Our air conditioner finally died! It took three trips by the repairman before the Personnel Office decided it was not going to work again…and three days for the replacement to be approved…but now have a quiet unit in both bedrooms that more than adequately cool/heat our apartment…will be nice to keep the floor unit in the closet a few extra days.
Greetings from Terry: While in Beijing I saw a certain young man on our campus whose eyes reminded me so much of our son, Gregory. After seeing him several times I stopped and talked to him. He was from California and very nice. I told him he was just good to look at because he reminded me of my son. Come to think of it, our Father enjoys looking at us when we look like His son.
In our last report there was not time to enter my impressions of our return trip to Jinzhou so here goes. A Chinese brother accompanied us to the Beijing West Train station. It was a HUGE multi-tiered building with rivers of humanity everywhere. They had good signage and announcements in English as well as Chinese which helped us get to the correct waiting area. We had about three hours to wait.
The waiting area was very large with about half as many chairs as there were people. Therefore many people were sitting on their suitcases. Some had spread newspaper or blankets on the floor for their family to sit on. When I first walked in and saw the sprawling mass of people I thought of the railroad yard scene in Gone With The Wind.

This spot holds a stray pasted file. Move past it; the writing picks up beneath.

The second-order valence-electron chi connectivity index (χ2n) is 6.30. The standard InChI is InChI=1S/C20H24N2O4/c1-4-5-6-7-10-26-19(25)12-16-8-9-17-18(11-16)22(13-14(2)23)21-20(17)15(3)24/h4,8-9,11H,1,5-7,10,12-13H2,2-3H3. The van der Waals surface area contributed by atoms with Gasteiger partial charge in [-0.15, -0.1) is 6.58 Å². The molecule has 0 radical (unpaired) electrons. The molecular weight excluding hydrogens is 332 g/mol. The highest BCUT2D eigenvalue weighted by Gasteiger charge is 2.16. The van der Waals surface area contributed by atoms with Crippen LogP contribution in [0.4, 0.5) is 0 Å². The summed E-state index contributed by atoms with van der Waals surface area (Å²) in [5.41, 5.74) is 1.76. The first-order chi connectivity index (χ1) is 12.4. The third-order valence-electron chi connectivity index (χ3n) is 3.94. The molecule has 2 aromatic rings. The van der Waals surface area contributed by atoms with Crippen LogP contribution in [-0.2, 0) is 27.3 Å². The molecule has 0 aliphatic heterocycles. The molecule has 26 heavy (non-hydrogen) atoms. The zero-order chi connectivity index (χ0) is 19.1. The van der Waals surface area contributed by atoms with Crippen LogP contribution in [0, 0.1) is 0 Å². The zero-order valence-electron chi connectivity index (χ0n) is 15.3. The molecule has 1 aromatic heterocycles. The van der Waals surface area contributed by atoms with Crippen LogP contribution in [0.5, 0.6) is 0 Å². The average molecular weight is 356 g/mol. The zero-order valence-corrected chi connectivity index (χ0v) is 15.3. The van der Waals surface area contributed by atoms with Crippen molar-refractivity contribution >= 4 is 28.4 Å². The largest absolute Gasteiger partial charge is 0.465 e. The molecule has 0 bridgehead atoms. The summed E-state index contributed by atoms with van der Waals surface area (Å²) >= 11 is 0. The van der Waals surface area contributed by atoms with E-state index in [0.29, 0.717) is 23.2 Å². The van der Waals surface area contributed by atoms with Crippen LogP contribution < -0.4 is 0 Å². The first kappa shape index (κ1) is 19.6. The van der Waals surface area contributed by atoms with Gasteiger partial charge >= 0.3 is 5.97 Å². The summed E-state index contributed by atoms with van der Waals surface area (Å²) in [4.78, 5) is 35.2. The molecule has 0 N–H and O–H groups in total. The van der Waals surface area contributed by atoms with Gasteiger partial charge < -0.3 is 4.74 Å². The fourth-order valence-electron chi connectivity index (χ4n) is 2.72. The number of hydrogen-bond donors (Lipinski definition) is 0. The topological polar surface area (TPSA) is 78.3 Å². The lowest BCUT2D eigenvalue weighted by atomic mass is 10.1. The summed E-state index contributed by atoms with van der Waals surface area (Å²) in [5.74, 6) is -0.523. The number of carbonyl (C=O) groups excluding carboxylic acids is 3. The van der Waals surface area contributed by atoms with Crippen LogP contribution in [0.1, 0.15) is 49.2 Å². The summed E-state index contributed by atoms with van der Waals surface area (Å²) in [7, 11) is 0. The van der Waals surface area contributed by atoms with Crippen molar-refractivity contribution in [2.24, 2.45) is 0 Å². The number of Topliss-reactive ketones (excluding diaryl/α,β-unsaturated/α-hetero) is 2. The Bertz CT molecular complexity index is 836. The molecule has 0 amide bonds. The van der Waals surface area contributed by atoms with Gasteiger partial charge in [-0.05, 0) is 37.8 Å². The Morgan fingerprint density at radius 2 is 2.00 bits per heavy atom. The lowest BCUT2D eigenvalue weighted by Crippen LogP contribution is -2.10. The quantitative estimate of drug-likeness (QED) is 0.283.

When it was time for us to pass through the gate and find the correct platform, we walked a long way, climbed stairs, descended stairs then walked another good distance. Very much like what we found when we took the subway to the station a few hours before. It made us very grateful we had packed light, since no one checked luggage. You just carry it with you.
We had no problem finding our car, compartment and lower berths. Two Chinese men were in the two upper berths. Neither spoke English. It was great to stretch out on the clean beds, each furnished with a pillow and comforter. We pulled out right on schedule at 8:53PM. I liked the gentle motion, sounds and lights flashing by. It was just a little startling at first when we would pass another fast train going in the opposite direction. The “swoosh” and lights were so close they seemed to be just inches away. All in all it was a very pleasant trip.
A returning student brought us some dried day lily stems that her Grandmother had prepared for us. A few days later we had her come over, cooked them for us and eat lunch with us. She boiled them with a little lean pork, green onions, salt, egg, a touch of soy sauce and a bit of chicken broth. They were good.
I finished reading How to live on 24 Hours a Day by Arnold Bennett.
Another returning student came over and one of the first things she said to me was, “You look healthier, I think you have gained weight.” Ha Ha, must be that good American food in Beijing. Queenie’s father will be going to the USA for a year in January so we had them over for lunch to experience a common American meal that he could easily fix for himself while there; beef in Lipton onion soup, potatoes and carrots and banana bread for dessert. Queenie said he is a good cook. I also served the rest of the lilies and pork. — Love, Terry